The biggest structure and best-known attraction in the town is the Kizil Avlu (Red Basilica), by a temple made of red brick dedicated to the gods of Egypt. The temple lies in what is now the modern day town of Bergama. The two pools in the temple with towers indicate ritual cleansing rites and a religious background that was neither Greek nor Roman. The fact that it faces west, and is decorated with statues in an Egyptian style, indicates that it was possibly presented to Serapis, the Egyptian god of the underworld. In the Byzantine period, it was turned into a church by extensive remodelling, especially to the apse sections, and was dedicated to the Apostle John. In early Christianity, it was one of the Seven Churches of Asia Minor addressed by St John in the Book of Revelation, who referred to it as the throne of the Devil. Although a crumbling ruin, it still contains the remains of a mosque in one of the towers.

Mogques

The mosques, that located in Bergama are; Ulu Mosque, Şadırvan Mosque, Seljuk Minaret, Kursunlu Mosque, Hacı Hekim Mosque in the bazaar, Laleli Mosque on the road to Asclepion, Yeni Mosque and Emir Sultan Minaret.

Inns

Çukur Inn

Between the leather shops and the Ekin Guild on Seftali Street, this caravanserai was probably built in between 14th and 15th centuries, judging from the construction techniques used. It is obvious that there was also a vaulted bazaar here. There is a window in the small section of the room made from horizontally laid bricks, and laid into a wall made from small stones and mortar. The small consoles under the eaves on one side of the room is a style specific to Pergamum, and there are eight brick-framed windows in this wall.

Taş (Stone) Inn

Located on Rustiye Mektebi Street, beside the Küplü Baths, the inscription above the door indicate that this caravanserai was built during the reign of Sultan Mehmet’s son, Sultan Murat, in 835 (1432 according to the Gregorian calendar). The inscription is written on chiselled stone, underneath which is a low arch made in classical Turkish design, using nine stones with marble door-posts. Traces of arches in front of the door indicate that there was also a vault or dome here one time. Upon entering the door, on the right are vaulted rooms that were used as a barn, and a room reserved for writing documents. The vaults in places were fallen and wooden coverings have been added.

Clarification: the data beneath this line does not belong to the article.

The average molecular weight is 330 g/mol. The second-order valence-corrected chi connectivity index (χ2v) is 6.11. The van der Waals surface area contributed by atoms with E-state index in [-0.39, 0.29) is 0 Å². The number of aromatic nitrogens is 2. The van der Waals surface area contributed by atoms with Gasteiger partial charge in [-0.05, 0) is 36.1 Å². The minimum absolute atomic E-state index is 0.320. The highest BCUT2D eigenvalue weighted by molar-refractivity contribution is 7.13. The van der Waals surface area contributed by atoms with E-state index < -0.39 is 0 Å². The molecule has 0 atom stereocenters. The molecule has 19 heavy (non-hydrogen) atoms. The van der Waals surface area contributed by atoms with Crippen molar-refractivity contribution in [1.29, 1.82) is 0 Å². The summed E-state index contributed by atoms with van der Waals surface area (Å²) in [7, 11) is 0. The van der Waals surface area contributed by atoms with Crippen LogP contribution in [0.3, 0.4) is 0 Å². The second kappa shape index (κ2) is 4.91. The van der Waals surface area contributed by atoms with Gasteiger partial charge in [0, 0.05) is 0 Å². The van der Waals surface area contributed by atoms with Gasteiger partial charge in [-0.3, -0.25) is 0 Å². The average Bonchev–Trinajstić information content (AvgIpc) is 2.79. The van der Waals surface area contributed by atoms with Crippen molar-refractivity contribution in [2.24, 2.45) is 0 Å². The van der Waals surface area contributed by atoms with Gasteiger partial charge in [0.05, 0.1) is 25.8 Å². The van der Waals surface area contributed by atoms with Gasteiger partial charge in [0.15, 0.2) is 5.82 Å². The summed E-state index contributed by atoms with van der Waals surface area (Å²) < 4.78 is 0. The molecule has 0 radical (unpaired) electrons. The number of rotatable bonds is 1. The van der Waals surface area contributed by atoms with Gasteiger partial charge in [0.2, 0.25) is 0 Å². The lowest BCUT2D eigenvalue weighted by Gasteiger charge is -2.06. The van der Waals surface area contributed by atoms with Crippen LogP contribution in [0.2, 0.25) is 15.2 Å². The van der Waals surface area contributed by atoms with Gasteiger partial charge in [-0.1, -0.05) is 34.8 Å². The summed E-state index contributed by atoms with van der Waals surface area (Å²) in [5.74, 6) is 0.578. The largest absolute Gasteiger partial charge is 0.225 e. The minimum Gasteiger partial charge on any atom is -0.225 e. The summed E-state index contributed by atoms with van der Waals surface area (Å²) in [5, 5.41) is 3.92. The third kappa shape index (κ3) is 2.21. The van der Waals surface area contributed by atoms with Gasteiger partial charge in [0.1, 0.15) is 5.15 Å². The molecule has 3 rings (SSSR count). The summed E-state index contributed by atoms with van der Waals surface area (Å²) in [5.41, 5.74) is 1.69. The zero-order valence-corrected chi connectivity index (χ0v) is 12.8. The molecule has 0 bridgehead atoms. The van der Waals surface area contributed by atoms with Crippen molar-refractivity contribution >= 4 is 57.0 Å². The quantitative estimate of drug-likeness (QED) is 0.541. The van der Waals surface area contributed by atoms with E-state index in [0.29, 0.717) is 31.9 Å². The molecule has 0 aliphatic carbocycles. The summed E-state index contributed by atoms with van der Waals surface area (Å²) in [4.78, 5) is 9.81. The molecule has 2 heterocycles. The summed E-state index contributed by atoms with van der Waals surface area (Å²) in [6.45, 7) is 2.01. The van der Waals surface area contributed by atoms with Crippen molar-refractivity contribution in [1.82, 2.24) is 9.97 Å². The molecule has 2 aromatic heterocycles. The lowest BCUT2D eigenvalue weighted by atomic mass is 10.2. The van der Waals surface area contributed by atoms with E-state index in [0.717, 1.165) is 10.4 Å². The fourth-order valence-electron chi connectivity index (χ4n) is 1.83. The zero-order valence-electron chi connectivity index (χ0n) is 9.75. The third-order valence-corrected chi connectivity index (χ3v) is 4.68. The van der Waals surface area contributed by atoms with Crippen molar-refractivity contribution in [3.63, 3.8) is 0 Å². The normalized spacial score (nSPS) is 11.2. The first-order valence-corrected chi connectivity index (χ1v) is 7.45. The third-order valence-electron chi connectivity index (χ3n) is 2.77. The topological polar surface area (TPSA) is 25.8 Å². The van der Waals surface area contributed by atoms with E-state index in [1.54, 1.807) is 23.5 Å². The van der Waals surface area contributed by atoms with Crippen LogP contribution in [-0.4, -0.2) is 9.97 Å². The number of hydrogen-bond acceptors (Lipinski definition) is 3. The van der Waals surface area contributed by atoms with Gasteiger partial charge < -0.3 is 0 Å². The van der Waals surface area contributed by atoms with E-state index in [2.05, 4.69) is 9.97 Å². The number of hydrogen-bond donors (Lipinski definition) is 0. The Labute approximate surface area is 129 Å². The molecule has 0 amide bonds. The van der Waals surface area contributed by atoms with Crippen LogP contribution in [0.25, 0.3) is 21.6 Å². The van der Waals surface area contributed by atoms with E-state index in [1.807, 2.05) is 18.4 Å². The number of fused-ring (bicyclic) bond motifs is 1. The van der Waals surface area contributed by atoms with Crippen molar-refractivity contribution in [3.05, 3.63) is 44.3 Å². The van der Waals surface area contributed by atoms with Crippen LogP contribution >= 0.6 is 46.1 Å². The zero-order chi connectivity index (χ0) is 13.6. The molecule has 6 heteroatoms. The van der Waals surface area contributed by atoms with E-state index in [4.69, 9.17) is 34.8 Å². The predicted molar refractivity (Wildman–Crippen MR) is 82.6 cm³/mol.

Hıgh Plateaus

The Kozak High plateau, is 20 km from Bergama, and can be reached by taking the Bergama-Ayvalık road.

Thermal Sprıngs

Mahmudiye Thermal Spring

The radioactivity in these 26ºC waters is relatively high. There is no calcium in these sodium rich springs.

Geyiklidağ Thermal Spring

These hot springs are rich in sulphur, which in used to treat people suffering from chronic infection syndrome, chronic upper respiratory infections and nephritis. Situated between Bergama and Kozak Bucak, there are no facilities around this area.

Güzellik Thermal Spring

Located 4 km from Bergama, Guzellik Thermal Spring has is a domed facility with two marble pools. Built in the reign of the Pergamum King Eumenes, the spring known as The Eskulap Baths has been famous for years. Today there are bungalows and a hotel belonging to Bergama adjacent to the forest where the spring is located. The temperature of the water is around 35ºC, and the sodium bicarbonate and sulphuric waters of this spring are good for those suffering from rheumatism, kidney disorders or cardiovascular conditions. In addition, people with oily skin are believed to benefit from its beautifying powers. Cleopatra is even rumoured to have visited the spring when she was in Pergamum, and owes a portion of her much celebrated beauty to the fact that she bathed here. The relatively high radioactivity of the water is equal to 1.5 eman.

Haydar Thermal Spring

North of Pergamum in the village of Ilica near Kozak, there are ruins of a Roman bath, but the area is best known for the hot sulphurous spring waters, good for muscle aches and certain skin conditions.

Dereköy Spa

It is in the west of the district of Bergama, 15km from Altinova, has a treatment centre with curative baths said to be beneficial for sufferers of several aches.